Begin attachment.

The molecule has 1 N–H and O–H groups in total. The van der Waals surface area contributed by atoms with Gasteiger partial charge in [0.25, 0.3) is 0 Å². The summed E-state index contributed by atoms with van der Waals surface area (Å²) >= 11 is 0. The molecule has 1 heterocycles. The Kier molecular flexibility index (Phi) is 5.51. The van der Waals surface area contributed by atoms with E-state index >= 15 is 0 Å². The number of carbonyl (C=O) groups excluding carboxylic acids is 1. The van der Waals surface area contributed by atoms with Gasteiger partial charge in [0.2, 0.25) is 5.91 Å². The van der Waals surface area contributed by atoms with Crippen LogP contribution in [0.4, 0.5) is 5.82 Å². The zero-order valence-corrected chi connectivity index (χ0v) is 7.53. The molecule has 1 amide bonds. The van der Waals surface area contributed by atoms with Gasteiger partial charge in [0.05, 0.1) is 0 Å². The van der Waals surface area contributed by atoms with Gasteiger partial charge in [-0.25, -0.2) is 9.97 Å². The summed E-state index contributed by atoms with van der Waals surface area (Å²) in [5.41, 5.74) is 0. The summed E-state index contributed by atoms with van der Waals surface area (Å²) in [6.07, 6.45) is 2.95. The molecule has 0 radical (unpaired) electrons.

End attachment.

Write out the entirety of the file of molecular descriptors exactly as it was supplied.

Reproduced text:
The molecule has 1 N–H and O–H groups in total. The van der Waals surface area contributed by atoms with Gasteiger partial charge in [0.25, 0.3) is 0 Å². The summed E-state index contributed by atoms with van der Waals surface area (Å²) >= 11 is 0. The molecule has 1 heterocycles. The Kier molecular flexibility index (Phi) is 5.51. The van der Waals surface area contributed by atoms with E-state index >= 15 is 0 Å². The number of carbonyl (C=O) groups excluding carboxylic acids is 1. The van der Waals surface area contributed by atoms with Gasteiger partial charge in [0.2, 0.25) is 5.91 Å². The van der Waals surface area contributed by atoms with Crippen LogP contribution in [0.4, 0.5) is 5.82 Å². The zero-order valence-corrected chi connectivity index (χ0v) is 7.53. The molecule has 1 amide bonds. The van der Waals surface area contributed by atoms with Gasteiger partial charge in [0.05, 0.1) is 0 Å². The van der Waals surface area contributed by atoms with Gasteiger partial charge in [-0.25, -0.2) is 9.97 Å². The summed E-state index contributed by atoms with van der Waals surface area (Å²) in [5.41, 5.74) is 0. The summed E-state index contributed by atoms with van der Waals surface area (Å²) in [6.07, 6.45) is 2.95. The molecule has 0 radical (unpaired) electrons.